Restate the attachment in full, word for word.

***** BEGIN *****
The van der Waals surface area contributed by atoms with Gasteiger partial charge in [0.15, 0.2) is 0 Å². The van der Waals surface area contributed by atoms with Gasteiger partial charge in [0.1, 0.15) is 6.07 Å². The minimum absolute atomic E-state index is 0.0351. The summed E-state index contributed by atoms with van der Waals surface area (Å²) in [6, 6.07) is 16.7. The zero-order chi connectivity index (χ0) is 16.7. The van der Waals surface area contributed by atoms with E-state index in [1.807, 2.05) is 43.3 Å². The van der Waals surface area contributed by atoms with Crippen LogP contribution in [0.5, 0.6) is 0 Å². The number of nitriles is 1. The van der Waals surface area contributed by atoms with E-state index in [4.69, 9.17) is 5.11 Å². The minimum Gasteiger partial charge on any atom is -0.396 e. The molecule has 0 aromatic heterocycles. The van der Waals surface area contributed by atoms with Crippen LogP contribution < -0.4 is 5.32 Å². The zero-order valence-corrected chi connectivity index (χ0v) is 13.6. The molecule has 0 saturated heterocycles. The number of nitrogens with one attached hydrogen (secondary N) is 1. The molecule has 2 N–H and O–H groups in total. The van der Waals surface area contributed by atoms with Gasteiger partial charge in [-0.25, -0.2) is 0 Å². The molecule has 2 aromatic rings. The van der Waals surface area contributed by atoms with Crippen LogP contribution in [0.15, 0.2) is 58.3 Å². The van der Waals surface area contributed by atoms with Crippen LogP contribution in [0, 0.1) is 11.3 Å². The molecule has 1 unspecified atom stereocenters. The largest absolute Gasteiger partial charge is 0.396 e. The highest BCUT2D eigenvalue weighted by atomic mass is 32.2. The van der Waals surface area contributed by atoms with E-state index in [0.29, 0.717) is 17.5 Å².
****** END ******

The van der Waals surface area contributed by atoms with Gasteiger partial charge in [0.15, 0.2) is 0 Å². The van der Waals surface area contributed by atoms with Gasteiger partial charge in [0.1, 0.15) is 6.07 Å². The minimum absolute atomic E-state index is 0.0351. The summed E-state index contributed by atoms with van der Waals surface area (Å²) in [6, 6.07) is 16.7. The zero-order chi connectivity index (χ0) is 16.7. The van der Waals surface area contributed by atoms with E-state index in [1.807, 2.05) is 43.3 Å². The van der Waals surface area contributed by atoms with Crippen LogP contribution in [0.5, 0.6) is 0 Å². The number of nitriles is 1. The van der Waals surface area contributed by atoms with E-state index in [4.69, 9.17) is 5.11 Å². The minimum Gasteiger partial charge on any atom is -0.396 e. The molecule has 0 aromatic heterocycles. The van der Waals surface area contributed by atoms with Crippen LogP contribution < -0.4 is 5.32 Å². The zero-order valence-corrected chi connectivity index (χ0v) is 13.6. The molecule has 0 saturated heterocycles. The number of nitrogens with one attached hydrogen (secondary N) is 1. The molecule has 2 N–H and O–H groups in total. The van der Waals surface area contributed by atoms with Gasteiger partial charge in [-0.25, -0.2) is 0 Å². The molecule has 2 aromatic rings. The van der Waals surface area contributed by atoms with Crippen LogP contribution in [0.15, 0.2) is 58.3 Å². The van der Waals surface area contributed by atoms with Crippen LogP contribution in [0, 0.1) is 11.3 Å². The molecule has 1 unspecified atom stereocenters. The largest absolute Gasteiger partial charge is 0.396 e. The highest BCUT2D eigenvalue weighted by atomic mass is 32.2. The van der Waals surface area contributed by atoms with E-state index in [0.29, 0.717) is 17.5 Å².